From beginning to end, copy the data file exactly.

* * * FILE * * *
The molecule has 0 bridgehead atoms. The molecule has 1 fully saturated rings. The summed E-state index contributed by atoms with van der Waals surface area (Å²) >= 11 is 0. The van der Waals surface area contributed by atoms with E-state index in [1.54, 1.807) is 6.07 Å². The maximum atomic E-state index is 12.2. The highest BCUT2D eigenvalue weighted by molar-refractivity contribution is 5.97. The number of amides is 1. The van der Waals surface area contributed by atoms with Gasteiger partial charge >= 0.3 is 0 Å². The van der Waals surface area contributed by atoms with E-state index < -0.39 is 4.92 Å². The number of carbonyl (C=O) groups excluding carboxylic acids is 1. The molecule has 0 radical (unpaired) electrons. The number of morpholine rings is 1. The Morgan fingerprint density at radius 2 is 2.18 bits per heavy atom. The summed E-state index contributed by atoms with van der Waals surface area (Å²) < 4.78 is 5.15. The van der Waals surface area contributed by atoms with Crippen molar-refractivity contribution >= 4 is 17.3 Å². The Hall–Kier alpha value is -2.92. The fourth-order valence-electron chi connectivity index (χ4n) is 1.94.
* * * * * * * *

The molecule has 0 bridgehead atoms. The molecule has 1 fully saturated rings. The summed E-state index contributed by atoms with van der Waals surface area (Å²) >= 11 is 0. The van der Waals surface area contributed by atoms with E-state index in [1.54, 1.807) is 6.07 Å². The maximum atomic E-state index is 12.2. The highest BCUT2D eigenvalue weighted by molar-refractivity contribution is 5.97. The number of amides is 1. The van der Waals surface area contributed by atoms with Gasteiger partial charge >= 0.3 is 0 Å². The van der Waals surface area contributed by atoms with E-state index < -0.39 is 4.92 Å². The number of carbonyl (C=O) groups excluding carboxylic acids is 1. The molecule has 0 radical (unpaired) electrons. The number of morpholine rings is 1. The Morgan fingerprint density at radius 2 is 2.18 bits per heavy atom. The summed E-state index contributed by atoms with van der Waals surface area (Å²) < 4.78 is 5.15. The van der Waals surface area contributed by atoms with Crippen molar-refractivity contribution >= 4 is 17.3 Å². The Hall–Kier alpha value is -2.92. The fourth-order valence-electron chi connectivity index (χ4n) is 1.94.